May 2009 (vol. 25, #4)
Russian owners of American companies should consider divesting while there is still value left, advises Stanislav Mishin (Pravda 4/20/09, http://english.pravda.ru).
“Prime Minister Putin, less than two months ago, warned Obama and UK's Blair not to follow the path to Marxism; it only leads to disaster.” Yet now, in the land of “free markets,” the American president has the self-given power to fire CEOs.
“Come hither, go [th]ither, the centurion commands his minions.” While Rep. Barney Frank says this only affects companies that take government money, it is retroactive, and taken to its logical extreme would include any company or industry that has ever received a tax break or incentive.
“The final collapse has come with the election of Barack Obama,” writes Mishin. ”His spending and money printing has been record setting, not just in America's short history but in the world. If this keeps up...America will resemble at best the Weimar Republic and at worst Zimbabwe.”
Mishin also thinks that the appointees in charge of the bail-outs make Russian oligarchs look like little worse than ordinary street thugs by comparison.
Fiat Money, and the Web of Debt
Fiat money, based on nothing but trust, has played a critical and sometimes beneficial role in history.
It financed, for example, the American War of Independence. According to a German article on American history, Michael Hillegas, the first Treasurer of the United States, was arguably as important as Washington and Jefferson for the birth of the U.S., though his name is seldom mentioned.
Hillegas was responsible for paying for the war. Taxes and borrowing from citizens were impossible. The new nation did not yet have any precious metals. Credit from foreigners came late, and while important, paid no more than 20% of the costs. Hillegas resorted to printing Continentals, which were not convertible into gold or silver–usual now, but taboo at the time. He showed his confidence by putting his own money in.
After the war, much of this currency was withdrawn from circulation when used to pay taxes.
Though the British did not succeed in destroying the currency by counterfeiting, it ultimately became worthless– speculators were blamed (Ellen Hodgson Brown, Web of Debt).
The classic example of hyperinflation in the Weimar Republic, writes Brown, was not caused by government alone. The currency was actually printed by the privately owned Reichsbank, and later other private banks, and loaned to the government at interest. Not until 44 years later did Reichsbank president Hjalmar Schacht reveal the role of private bankers and currency speculators in his book The Magic of Money (Barnes Review, Jul/Aug 1999, www.wintersonnenwende.com).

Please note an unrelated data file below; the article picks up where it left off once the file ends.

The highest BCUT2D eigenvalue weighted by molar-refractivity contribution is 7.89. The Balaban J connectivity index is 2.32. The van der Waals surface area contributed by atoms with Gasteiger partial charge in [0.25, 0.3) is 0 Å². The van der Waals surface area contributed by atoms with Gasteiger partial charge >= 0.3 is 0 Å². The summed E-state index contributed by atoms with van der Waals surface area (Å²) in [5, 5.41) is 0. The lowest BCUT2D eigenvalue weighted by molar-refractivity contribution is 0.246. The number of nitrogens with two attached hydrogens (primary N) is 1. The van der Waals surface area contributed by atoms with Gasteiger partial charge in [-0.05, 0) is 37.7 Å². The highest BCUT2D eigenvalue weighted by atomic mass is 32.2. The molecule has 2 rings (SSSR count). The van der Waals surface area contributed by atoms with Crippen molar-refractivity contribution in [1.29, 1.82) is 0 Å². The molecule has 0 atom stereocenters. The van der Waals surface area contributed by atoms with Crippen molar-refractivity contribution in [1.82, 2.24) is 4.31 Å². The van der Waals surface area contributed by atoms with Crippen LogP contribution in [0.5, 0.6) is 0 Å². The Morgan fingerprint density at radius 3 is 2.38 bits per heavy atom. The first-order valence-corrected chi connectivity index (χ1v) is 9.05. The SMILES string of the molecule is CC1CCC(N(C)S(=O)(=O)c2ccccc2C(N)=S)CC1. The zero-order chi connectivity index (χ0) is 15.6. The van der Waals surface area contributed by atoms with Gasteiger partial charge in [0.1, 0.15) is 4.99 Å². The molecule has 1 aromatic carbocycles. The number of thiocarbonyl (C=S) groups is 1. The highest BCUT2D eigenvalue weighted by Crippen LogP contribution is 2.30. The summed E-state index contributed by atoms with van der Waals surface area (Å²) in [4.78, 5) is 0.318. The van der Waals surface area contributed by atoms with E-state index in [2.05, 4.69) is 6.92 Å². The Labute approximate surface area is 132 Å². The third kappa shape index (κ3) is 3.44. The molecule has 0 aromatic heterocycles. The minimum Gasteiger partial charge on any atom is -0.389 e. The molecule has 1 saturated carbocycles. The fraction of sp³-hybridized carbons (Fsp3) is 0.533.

Weimar hyperinflation was quelled by Schacht in 1923 by issuing Rentenmarks. The rescue of the prostrate German economy in the 1930s, while others were still mired in depression, was one reason for the immense popularity of Adolf Hitler. Based on a study of the American Greenback system, which Lincoln had used to finance the Civil War, Hitler “took over the...machinery of falsification and put it to work for the benefit of the state,” according to C.G. Rakovsky, a victim of Stalin's show trials (Brown, op. cit., p 232).
That is, Hitler created his own fiat currency and used it to build public works, including the Autobahn.
One of the Constitutional powers of the U.S. government is to coin money. This function was turned over to a private entity with the Federal Reserve Act, signed in 1913 by Woodrow Wilson, who later reportedly said “I have unwittingly ruined my country” (Brown, p 123). All U.S. paper currency is now a “Federal Reserve Note.”
Banking–and control of the money–has been a contentious issue since the founding of the American republic. Those who defied an international private banking cartel may have paid for it with their lives.
Bismarck wrote that masters of European finance engineered the rupture between the North and the South, but when the U.S. escaped their grip, “the death of Lincoln was resolved upon” (Brown, p 91). Garfield was assassinated 4 months after releasing a strong statement against bankers. Kennedy was shot 5 months after issuing Executive Order 11110, giving the president the authority to issue currency; Johnson immediately rescinded the order.
Note that Kennedy also believed America should maintain its independence through the development of cheap sources of energy–as well as civil defense.
As the U.S. has become the world's biggest debtor, attention is being focused again on the Federal Reserve. Ron Paul's “Audit the Fed” bill has garnered some 179 cosponsors as of May 25. An interview of Federal Reserve Inspector General Elizabeth Coleman by Rep. Alan Grayson (D-FL) shows that the IG apparently has no idea what has become of nearly $1 trillion in “stimulus” money (www.youtube.com).
Uses of Money
Hillegas, Lincoln, and Hitler used fiat money to build industry and infrastructure: real goods, useful services.
The situation of the U.S. today resembles that of the early colonies. Having reached the limits of taxation and borrowing, the Fed is generating money through accounting entries. But what is being bought this time? Surveillance (such as electronic medical records). Enormously expensive and inefficient energy sources. Votes. Possibly indulgences (carbon credits). And debt.
The government may be correct in asserting that some defaults must be prevented. This is because the “insurance” against default–credit default swaps–makes the liabilities orders of magnitude higher. If the gamblers have to cash in their bets, hundreds of trillions of dollars in derivatives dominoes will come crashing down. The bets that were supposed to be shock absorbers act as destabilizers if they're all in the same direction–assuming constantly rising prices.
The U.S. taxpayer is slated to be bled–forever?–just to service debt to private bankers that can never be paid off. As John Adams said, “There are two ways to conquer and enslave a nation. One is by the sword. The other is by debt.”
Thoughts to Remember